Today’s plenary speaker, Aneta Pavlenko, set a blistering pace as she took us through the Bilingual Mind.  It was stimulating and entertaining but my note-taking could not keep up to her.  I may have to buy her forthcoming book to really get to grips with her work but her presentation contained many fascinating insights on how our L1 shapes our way of seeing the world.  So a French speaker focuses on the shape of an object whilst the Japanese speaker focuses on the materials.  French is a noun-class language and Japanese is a classifier one.  Aneta elaborated the linguistic effects on cognition in terms of colour, number, and motion and discussed avenues for future research.

 

Today, I experience the conference equivalent of speed dating.  During the poster session I stood by my poster and waited for people to look at it and ask me questions or make comments on it.  It was disconcerting when people passed by without saying a word but those who did stop had some very pertinent questions and comments.

 

Which British dish would you use to teach English and culture in a digital kitchen?  This question was posed by Paul Seedhouse in his presentation on a pervasive digital learning environment.  In the work he presented today students of French had the opportunity to make French dishes in a digital kitchen which gave feedback on their culinary performance.  Task-based learning was brought to life as the students followed the recipe and produced what Paul assured us were very tasty deserts.  The next stage of the project is to produce digital kitchens in other languages with dishes which are in some way representative or typical.  Hence, the need for British dishes for the English digital kitchen.  Porridge is very traditional but doesn’t need a variety of culinary techniques to prepare it so the lessons would be very short.  How about shepherds pie?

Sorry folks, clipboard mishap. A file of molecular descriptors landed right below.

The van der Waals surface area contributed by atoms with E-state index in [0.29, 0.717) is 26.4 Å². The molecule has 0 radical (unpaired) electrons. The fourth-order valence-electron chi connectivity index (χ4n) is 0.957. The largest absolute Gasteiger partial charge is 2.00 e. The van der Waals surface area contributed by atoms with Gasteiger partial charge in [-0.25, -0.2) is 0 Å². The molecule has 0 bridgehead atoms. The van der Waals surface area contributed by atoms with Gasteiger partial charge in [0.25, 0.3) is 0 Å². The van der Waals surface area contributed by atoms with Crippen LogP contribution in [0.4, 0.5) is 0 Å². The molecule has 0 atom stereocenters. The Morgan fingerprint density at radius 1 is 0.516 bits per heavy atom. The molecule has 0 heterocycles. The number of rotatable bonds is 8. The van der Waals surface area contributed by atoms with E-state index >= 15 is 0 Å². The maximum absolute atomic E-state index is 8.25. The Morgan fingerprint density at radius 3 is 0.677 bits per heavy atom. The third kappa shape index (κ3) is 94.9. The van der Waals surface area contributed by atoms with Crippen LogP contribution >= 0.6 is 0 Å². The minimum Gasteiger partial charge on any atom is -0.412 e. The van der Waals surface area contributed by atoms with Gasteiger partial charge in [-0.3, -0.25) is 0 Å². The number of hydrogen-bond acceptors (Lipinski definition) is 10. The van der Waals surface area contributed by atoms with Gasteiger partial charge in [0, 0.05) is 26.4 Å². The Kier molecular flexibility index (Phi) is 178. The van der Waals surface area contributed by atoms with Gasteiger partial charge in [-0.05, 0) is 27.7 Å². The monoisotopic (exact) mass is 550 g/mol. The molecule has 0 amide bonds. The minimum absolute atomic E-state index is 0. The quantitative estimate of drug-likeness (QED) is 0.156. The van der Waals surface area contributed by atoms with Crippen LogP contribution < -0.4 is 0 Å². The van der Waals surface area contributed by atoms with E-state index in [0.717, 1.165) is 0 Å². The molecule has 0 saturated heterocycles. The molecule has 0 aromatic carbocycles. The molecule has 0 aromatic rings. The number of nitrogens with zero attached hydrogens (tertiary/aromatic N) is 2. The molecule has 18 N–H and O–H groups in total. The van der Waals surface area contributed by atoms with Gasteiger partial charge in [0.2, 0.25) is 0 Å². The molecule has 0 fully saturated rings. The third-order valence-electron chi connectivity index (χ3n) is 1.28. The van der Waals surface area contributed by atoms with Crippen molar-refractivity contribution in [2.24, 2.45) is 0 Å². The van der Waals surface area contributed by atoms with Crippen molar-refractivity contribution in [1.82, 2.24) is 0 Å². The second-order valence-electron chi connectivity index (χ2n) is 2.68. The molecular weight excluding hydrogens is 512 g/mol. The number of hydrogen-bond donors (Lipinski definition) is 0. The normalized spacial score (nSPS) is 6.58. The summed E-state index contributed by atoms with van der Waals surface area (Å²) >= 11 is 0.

Today certainly gave me food for thought.  I saw many interesting presentations and gained insights into the education systems of many countries including Mauritius and Colombia.  Tomorrow my focus shifts on to testing and assessment as I will be spending the morning in a series of sessions dedicated to the topic.

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